Native study signed 'Preller' (lower right) oil on canvas 51 x 41.1cm (20 1/16 x 16 3/16in).
Stylistically consistent with Alexis Preller's works from the mid 1930s, Native study dates from the early stages of the artist's career. At the time, art in South Africa, as in much of the world, was undergoing a radical change due to the influences of modernism. The South African art world was very much divided well into the 1930s between those favouring the traditional, and those embracing the radical changes. The 1936 Empire exhibition in Johannesburg was particularly momentous for the advent of modernism on the South African art scene. "The South African section was the most important display of the country's urban art yet assembled important because it was selected from submitted works by a knowledgeable jury, which was disposed, for the first time, to accord attention to the so-called 'modern' styles." A work entitled Native study (Mapogges) by Preller was amongst the 117 selections. The year 1936 was also the year in which Preller began exhibiting solo shows of his work in South Africa.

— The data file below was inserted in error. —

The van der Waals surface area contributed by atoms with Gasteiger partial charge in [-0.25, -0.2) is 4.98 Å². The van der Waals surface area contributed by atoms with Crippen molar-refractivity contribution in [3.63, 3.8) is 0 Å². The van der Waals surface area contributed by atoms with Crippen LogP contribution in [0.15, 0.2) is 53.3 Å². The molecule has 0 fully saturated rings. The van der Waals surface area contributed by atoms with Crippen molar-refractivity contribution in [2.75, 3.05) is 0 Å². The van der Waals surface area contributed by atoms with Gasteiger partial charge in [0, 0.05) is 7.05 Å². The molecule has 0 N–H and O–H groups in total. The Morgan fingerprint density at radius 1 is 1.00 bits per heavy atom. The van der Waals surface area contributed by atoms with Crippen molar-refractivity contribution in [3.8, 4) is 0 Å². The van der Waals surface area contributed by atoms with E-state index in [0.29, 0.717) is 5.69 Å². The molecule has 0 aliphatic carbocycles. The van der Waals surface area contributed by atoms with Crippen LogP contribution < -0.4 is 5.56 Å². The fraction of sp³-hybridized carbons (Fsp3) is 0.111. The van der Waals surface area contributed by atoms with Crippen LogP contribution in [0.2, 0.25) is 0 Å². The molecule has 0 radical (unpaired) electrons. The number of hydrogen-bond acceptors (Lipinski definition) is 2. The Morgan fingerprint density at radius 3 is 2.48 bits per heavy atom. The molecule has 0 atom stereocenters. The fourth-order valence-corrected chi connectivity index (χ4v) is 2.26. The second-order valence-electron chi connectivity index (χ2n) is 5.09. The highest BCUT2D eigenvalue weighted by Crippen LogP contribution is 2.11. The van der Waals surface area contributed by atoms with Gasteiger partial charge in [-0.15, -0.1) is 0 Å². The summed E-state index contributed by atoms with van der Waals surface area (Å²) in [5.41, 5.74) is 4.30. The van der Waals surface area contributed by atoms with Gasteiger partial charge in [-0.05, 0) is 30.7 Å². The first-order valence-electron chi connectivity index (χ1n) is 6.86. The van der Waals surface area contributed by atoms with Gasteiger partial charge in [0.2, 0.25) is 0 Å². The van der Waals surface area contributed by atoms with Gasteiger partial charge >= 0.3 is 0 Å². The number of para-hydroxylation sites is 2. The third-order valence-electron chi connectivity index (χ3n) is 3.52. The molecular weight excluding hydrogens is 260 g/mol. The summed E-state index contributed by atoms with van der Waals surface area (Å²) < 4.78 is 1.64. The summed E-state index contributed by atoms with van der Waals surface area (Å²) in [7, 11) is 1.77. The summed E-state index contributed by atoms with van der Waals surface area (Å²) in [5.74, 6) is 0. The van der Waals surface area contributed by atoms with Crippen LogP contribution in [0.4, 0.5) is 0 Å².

Preller admired, and was influenced by, his fellow South African modernists, in particular Irma Stern and Maggie Laubser. One can see the influence of each in the present work the native subject so familiar to Stern, and the bold, flat areas of colour of Laubser. "The artist's first love is colour. Contrasting sometimes pleasantly, sometimes harshly, sometimes startlingly, it is always lavish, flamboyant. On this occasion his colour choice and treatment is not only unorthodox, it is at times almost astounding in its revolutionary character." Native study exhibits a colour palette deeper and broader than that which Preller used in his later years. It is very much influenced by the pure, flat colour used by Laubser. Preller understood the influence of Africa on European modernism, and sought to embrace African influence and African identity throughout his career.
BIBLIOGRAPHY: E. Berman & K. Nel, Alexis Preller, a Visual Biography: Africa, the Sun and Shadows, (Johannesburg, 2009), pp 28, 47